Over that time I did what I could at the hospital without overstepping my boundaries. I helped with eye and mouth cares, kept a watch on his heels, bottom, shoulders, elbows, ears, back of head and any other spots I could think of that might develop into a pressure area. I prompted when necessary for PRN medications to help ease secretions and maintain a pain free body. I answered questions posed to me by my family as honestly and gently as I could.

My self appointed role was to see that he received the best care possible and didn’t get “lost” in the under staffed hospital system.

Months before this and before he became ill his family had arranged for a get together of sorts over the long weekend which would culminate in a grand “ball”. Music had been selected, a mirror ball secured and dance cards arranged. People were coming from far and wide. It promised to be quite an event full of good cheer and laughter.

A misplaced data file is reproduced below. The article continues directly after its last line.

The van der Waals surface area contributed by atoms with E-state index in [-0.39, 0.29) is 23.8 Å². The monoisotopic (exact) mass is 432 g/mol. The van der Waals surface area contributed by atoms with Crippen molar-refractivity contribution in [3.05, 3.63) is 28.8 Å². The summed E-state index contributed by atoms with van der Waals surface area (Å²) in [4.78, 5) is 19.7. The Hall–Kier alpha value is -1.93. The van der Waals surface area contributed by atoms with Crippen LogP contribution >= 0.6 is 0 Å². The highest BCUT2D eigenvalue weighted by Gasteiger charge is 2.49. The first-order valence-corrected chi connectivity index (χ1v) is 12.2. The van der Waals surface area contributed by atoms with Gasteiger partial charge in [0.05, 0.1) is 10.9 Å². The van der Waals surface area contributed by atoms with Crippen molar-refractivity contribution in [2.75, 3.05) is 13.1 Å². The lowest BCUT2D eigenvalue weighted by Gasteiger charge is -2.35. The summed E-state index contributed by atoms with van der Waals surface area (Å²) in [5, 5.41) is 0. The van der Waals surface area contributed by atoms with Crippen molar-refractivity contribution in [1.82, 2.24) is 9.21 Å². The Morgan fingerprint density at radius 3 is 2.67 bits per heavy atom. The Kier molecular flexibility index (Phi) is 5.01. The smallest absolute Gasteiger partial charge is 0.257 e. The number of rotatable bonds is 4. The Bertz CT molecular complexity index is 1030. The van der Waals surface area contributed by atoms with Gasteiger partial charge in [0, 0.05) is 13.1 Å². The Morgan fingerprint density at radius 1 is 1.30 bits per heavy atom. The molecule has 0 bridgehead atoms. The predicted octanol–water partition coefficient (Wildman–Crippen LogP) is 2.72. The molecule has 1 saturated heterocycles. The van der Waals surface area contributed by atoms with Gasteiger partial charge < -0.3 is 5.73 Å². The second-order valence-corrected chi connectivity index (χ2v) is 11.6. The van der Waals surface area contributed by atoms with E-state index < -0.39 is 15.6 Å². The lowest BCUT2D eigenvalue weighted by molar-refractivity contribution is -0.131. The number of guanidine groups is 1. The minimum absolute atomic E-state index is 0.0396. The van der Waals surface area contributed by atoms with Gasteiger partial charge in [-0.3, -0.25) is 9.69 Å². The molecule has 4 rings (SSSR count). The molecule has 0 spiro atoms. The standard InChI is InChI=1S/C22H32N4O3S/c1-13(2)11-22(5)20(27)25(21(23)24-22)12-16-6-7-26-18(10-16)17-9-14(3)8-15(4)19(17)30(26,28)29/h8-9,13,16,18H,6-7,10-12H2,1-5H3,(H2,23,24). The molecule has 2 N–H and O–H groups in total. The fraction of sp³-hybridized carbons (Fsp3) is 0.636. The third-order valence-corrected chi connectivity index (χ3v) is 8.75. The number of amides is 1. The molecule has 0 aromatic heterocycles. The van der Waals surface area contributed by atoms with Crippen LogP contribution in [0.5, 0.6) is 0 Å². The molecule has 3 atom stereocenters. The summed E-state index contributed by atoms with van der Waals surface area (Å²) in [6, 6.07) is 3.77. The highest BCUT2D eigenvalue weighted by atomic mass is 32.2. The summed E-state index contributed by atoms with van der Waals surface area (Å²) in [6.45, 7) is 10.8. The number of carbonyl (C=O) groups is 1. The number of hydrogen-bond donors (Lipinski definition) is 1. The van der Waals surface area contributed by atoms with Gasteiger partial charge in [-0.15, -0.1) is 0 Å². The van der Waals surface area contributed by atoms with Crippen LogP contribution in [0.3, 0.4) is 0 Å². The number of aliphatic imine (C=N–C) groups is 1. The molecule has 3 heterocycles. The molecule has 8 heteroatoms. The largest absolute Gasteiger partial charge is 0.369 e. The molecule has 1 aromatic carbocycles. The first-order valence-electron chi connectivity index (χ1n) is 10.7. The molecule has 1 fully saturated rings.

Circumstances being as they were the original plans had to be altered. My father in law was given day pass for a few hours on the Saturday afternoon. Those who could, dressed in their best and finest ball attire. Each had the opportunity to have time with him and in their own way say goodbye.

On the Sunday my father in law rallied. For a time he became very alert. Jovial and joking. I had seen this many times before and although I did not try to dampen down the optimistic enthusiasm of those present I knew that this was only a short bright interlude.

By the time the Monday morning came around my father in law was very unwell. We had arrived early in order to make final preparations to take him home where the bed had been set up so that he could look at the ocean. He was non commutative and his breathing was slow and irregular. It was clear to me that his time was almost up. To take him home would have been cruel. Sadly I had to tell all his family assembled that I didn’t know if he would survive the ambulance ride home. I didn’t go into great medical detail. They didn’t need to hear what was happening to his body.